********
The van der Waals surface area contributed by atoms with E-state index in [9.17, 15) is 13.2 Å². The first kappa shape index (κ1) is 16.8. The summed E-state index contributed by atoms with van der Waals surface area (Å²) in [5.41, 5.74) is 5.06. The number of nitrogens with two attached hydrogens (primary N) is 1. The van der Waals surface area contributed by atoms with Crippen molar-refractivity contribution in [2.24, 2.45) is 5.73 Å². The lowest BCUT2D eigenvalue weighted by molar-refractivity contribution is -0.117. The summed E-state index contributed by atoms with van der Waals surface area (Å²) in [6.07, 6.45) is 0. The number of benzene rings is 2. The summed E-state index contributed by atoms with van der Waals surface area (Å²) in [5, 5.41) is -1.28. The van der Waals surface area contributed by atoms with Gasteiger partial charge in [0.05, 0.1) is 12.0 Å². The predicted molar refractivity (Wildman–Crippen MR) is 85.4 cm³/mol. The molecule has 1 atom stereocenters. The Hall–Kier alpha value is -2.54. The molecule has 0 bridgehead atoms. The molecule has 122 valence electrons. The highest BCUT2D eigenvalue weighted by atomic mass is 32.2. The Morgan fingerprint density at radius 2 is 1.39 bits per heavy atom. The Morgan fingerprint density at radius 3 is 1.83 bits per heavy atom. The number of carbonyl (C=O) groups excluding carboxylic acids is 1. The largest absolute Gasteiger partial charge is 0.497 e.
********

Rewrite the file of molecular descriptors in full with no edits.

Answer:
The van der Waals surface area contributed by atoms with E-state index in [9.17, 15) is 13.2 Å². The first kappa shape index (κ1) is 16.8. The summed E-state index contributed by atoms with van der Waals surface area (Å²) in [5.41, 5.74) is 5.06. The number of nitrogens with two attached hydrogens (primary N) is 1. The van der Waals surface area contributed by atoms with Crippen molar-refractivity contribution in [2.24, 2.45) is 5.73 Å². The lowest BCUT2D eigenvalue weighted by molar-refractivity contribution is -0.117. The summed E-state index contributed by atoms with van der Waals surface area (Å²) in [6.07, 6.45) is 0. The number of benzene rings is 2. The summed E-state index contributed by atoms with van der Waals surface area (Å²) in [5, 5.41) is -1.28. The van der Waals surface area contributed by atoms with Gasteiger partial charge in [0.05, 0.1) is 12.0 Å². The predicted molar refractivity (Wildman–Crippen MR) is 85.4 cm³/mol. The molecule has 1 atom stereocenters. The Hall–Kier alpha value is -2.54. The molecule has 0 bridgehead atoms. The molecule has 122 valence electrons. The highest BCUT2D eigenvalue weighted by atomic mass is 32.2. The Morgan fingerprint density at radius 2 is 1.39 bits per heavy atom. The Morgan fingerprint density at radius 3 is 1.83 bits per heavy atom. The number of carbonyl (C=O) groups excluding carboxylic acids is 1. The largest absolute Gasteiger partial charge is 0.497 e.